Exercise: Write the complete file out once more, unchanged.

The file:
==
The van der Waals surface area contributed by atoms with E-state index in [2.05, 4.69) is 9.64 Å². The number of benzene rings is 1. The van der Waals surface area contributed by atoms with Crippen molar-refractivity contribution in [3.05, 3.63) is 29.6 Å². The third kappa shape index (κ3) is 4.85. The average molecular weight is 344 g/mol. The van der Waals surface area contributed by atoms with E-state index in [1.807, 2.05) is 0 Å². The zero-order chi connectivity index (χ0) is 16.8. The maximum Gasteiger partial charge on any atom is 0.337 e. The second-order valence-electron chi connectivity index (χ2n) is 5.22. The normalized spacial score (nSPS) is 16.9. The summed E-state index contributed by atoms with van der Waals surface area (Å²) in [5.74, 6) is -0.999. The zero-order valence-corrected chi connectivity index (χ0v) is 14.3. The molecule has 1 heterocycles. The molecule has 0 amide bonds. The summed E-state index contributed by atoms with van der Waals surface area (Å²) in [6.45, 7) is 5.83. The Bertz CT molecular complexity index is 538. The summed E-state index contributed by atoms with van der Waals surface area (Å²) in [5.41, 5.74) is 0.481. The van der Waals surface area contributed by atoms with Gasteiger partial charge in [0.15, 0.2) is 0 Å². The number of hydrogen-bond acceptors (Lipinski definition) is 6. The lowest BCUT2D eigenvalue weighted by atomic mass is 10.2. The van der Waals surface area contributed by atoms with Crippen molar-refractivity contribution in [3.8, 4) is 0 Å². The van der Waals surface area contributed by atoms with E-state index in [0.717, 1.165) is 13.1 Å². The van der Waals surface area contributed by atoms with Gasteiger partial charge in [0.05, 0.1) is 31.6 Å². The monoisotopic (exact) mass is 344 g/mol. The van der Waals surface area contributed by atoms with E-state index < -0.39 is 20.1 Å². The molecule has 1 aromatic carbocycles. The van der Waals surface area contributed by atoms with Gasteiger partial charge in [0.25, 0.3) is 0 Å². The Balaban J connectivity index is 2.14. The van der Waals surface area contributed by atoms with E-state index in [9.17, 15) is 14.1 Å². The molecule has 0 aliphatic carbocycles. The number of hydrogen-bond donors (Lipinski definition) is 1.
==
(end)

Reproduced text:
The van der Waals surface area contributed by atoms with E-state index in [2.05, 4.69) is 9.64 Å². The number of benzene rings is 1. The van der Waals surface area contributed by atoms with Crippen molar-refractivity contribution in [3.05, 3.63) is 29.6 Å². The third kappa shape index (κ3) is 4.85. The average molecular weight is 344 g/mol. The van der Waals surface area contributed by atoms with E-state index in [1.807, 2.05) is 0 Å². The zero-order chi connectivity index (χ0) is 16.8. The maximum Gasteiger partial charge on any atom is 0.337 e. The second-order valence-electron chi connectivity index (χ2n) is 5.22. The normalized spacial score (nSPS) is 16.9. The summed E-state index contributed by atoms with van der Waals surface area (Å²) in [5.74, 6) is -0.999. The zero-order valence-corrected chi connectivity index (χ0v) is 14.3. The molecule has 1 heterocycles. The molecule has 0 amide bonds. The summed E-state index contributed by atoms with van der Waals surface area (Å²) in [6.45, 7) is 5.83. The Bertz CT molecular complexity index is 538. The summed E-state index contributed by atoms with van der Waals surface area (Å²) in [5.41, 5.74) is 0.481. The van der Waals surface area contributed by atoms with Gasteiger partial charge in [0.15, 0.2) is 0 Å². The number of hydrogen-bond acceptors (Lipinski definition) is 6. The lowest BCUT2D eigenvalue weighted by atomic mass is 10.2. The van der Waals surface area contributed by atoms with Crippen molar-refractivity contribution in [3.8, 4) is 0 Å². The van der Waals surface area contributed by atoms with E-state index in [0.717, 1.165) is 13.1 Å². The van der Waals surface area contributed by atoms with Gasteiger partial charge in [0.05, 0.1) is 31.6 Å². The monoisotopic (exact) mass is 344 g/mol. The van der Waals surface area contributed by atoms with E-state index < -0.39 is 20.1 Å². The molecule has 1 aromatic carbocycles. The van der Waals surface area contributed by atoms with Gasteiger partial charge in [0.25, 0.3) is 0 Å². The Balaban J connectivity index is 2.14. The van der Waals surface area contributed by atoms with E-state index in [9.17, 15) is 14.1 Å². The molecule has 0 aliphatic carbocycles. The number of hydrogen-bond donors (Lipinski definition) is 1.